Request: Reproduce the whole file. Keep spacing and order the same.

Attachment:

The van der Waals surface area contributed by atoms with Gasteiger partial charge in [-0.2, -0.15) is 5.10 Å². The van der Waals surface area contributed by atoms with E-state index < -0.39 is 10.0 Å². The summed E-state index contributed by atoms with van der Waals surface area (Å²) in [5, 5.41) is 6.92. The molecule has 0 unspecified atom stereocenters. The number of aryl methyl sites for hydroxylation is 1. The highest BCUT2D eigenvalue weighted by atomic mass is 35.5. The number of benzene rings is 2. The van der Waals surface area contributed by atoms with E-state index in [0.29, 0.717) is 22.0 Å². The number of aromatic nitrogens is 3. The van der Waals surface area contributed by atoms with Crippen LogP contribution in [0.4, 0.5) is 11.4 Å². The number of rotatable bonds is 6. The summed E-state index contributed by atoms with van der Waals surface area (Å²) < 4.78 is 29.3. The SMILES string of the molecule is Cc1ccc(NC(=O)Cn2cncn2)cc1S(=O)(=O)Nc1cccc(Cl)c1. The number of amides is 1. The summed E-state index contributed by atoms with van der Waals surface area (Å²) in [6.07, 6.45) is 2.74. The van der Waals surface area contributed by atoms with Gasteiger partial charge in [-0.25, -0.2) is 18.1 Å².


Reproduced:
The van der Waals surface area contributed by atoms with Gasteiger partial charge in [-0.2, -0.15) is 5.10 Å². The van der Waals surface area contributed by atoms with E-state index < -0.39 is 10.0 Å². The summed E-state index contributed by atoms with van der Waals surface area (Å²) in [5, 5.41) is 6.92. The molecule has 0 unspecified atom stereocenters. The number of aryl methyl sites for hydroxylation is 1. The highest BCUT2D eigenvalue weighted by atomic mass is 35.5. The number of benzene rings is 2. The van der Waals surface area contributed by atoms with E-state index in [0.29, 0.717) is 22.0 Å². The number of aromatic nitrogens is 3. The van der Waals surface area contributed by atoms with Crippen LogP contribution in [0.4, 0.5) is 11.4 Å². The number of rotatable bonds is 6. The summed E-state index contributed by atoms with van der Waals surface area (Å²) < 4.78 is 29.3. The SMILES string of the molecule is Cc1ccc(NC(=O)Cn2cncn2)cc1S(=O)(=O)Nc1cccc(Cl)c1. The number of amides is 1. The summed E-state index contributed by atoms with van der Waals surface area (Å²) in [6.07, 6.45) is 2.74. The van der Waals surface area contributed by atoms with Gasteiger partial charge in [-0.25, -0.2) is 18.1 Å².